Last weekend ushered in confirmation of what many have been saying for several years now. In winning the Juno award for Roots and Traditional Album of the Year for her 2010 release Hunter Hunter, Amelia Curran has officially been recognized as one of the most gifted singer-songwriters on the Canadian scene today. And the opportunity to see her in an intimate setting like St. Bart's alongside another of this country's rising stars, Rose Cousins, is an opportunity not to be missed.
Curran is a seeker. Nearly a decade ago she left St. John's for Halifax, but still pines for Newfoundland every single day. Rich in metaphor, language and instrumentation, Curran's latest album speaks to unrequited longing, the notion of belonging and reflections on love both lost and found. A songwriter by trade, but a writer at heart, Curran believes language is everything. She describes the craft of song-writing as an act of "expressing the inexpressible, a means of describing the indescribable."
Sharing the stage with Curran in this double bill is Cousins. Born and raised in Prince Edward Island, Cousins now calls Halifax, N.S. home. Upon hearing her for the first time, the clarity and range of her voice is what is initially striking. She explores love and loss, longing and loneliness, and the strength of the human spirit in her skillfully written songs. Her music, combined with her witty onstage banter, makes it customary to both laugh and cry during a live show. She has recently released her second full-length album, The Send Off.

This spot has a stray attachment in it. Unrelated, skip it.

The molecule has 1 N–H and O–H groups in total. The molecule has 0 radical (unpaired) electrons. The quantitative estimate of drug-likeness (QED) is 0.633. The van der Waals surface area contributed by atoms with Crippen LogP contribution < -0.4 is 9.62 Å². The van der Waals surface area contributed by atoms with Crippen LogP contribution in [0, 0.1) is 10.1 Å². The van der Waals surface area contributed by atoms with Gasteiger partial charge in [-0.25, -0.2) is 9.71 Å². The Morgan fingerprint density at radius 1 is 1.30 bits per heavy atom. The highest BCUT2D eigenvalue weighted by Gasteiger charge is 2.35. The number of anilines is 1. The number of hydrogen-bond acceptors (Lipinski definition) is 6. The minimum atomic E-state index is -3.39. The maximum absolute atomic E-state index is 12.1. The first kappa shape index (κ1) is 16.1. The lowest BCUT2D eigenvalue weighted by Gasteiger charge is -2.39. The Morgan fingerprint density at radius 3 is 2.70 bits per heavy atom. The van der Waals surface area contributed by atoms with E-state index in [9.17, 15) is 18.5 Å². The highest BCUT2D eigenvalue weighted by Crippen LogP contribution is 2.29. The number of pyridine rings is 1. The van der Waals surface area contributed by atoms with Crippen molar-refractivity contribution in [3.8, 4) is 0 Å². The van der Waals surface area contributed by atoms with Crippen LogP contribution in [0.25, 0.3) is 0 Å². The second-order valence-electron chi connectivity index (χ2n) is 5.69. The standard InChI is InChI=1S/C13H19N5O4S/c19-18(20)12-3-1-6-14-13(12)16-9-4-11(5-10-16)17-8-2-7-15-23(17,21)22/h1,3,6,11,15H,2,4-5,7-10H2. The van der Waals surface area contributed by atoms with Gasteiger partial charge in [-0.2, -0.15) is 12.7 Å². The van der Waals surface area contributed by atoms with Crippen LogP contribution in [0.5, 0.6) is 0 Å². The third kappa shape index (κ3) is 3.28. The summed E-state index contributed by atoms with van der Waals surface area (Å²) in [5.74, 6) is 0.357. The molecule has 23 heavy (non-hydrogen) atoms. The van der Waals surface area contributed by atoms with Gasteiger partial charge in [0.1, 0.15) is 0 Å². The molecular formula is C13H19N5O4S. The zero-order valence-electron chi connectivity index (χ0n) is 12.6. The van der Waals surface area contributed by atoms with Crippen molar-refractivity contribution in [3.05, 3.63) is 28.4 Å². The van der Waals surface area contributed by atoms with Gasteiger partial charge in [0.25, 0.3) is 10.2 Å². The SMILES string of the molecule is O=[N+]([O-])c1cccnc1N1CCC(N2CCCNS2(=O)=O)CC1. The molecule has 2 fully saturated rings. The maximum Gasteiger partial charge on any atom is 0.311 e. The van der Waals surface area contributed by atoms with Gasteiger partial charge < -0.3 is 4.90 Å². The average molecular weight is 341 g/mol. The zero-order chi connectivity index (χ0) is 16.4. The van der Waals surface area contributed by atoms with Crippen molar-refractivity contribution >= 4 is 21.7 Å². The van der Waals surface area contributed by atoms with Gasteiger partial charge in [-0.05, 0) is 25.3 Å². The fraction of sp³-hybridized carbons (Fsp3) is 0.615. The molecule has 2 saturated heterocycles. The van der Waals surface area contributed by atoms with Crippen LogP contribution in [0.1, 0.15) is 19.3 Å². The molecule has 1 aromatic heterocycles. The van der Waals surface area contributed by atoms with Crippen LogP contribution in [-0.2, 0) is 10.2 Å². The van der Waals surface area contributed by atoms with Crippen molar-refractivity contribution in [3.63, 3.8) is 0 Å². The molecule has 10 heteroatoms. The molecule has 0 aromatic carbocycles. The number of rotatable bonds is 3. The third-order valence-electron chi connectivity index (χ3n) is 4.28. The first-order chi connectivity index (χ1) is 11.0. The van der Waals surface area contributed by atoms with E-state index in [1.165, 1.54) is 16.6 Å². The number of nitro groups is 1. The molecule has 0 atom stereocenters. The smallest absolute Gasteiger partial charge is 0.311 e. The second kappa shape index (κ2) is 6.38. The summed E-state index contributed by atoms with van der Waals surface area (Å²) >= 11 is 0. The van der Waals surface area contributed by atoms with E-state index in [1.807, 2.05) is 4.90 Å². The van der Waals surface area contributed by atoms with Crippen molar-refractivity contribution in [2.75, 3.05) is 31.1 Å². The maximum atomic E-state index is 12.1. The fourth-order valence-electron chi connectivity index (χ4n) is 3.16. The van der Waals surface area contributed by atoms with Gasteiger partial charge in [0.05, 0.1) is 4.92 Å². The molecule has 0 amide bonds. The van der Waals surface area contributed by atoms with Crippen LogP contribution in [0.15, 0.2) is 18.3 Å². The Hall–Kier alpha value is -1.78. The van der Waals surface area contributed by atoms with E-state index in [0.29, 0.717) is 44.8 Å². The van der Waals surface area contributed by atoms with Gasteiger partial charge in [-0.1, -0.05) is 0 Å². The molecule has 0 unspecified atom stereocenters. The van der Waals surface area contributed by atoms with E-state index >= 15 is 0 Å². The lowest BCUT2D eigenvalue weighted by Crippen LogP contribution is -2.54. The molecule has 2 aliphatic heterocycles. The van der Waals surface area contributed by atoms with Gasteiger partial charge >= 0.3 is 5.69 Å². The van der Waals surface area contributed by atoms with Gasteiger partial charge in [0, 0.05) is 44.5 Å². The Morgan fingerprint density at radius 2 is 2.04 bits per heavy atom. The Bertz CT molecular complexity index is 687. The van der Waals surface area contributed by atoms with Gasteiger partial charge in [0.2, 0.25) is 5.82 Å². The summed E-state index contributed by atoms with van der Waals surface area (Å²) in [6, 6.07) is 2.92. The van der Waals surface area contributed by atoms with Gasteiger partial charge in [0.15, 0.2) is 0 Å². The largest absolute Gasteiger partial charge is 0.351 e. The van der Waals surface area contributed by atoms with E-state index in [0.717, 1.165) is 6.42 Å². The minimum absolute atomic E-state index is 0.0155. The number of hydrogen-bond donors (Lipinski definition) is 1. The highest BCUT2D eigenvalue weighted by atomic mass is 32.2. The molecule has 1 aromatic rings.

The show starts at 7 p.m. on Sunday, May 2, at St. Bart's Church Hall in Gibsons. Doors open at 6:30 p.m. Tickets are $18 ($15 for students and seniors), at Gaia's Fair Trade in Gibsons, MELOmania in Roberts Creek and WindSong Gallery in Sechelt.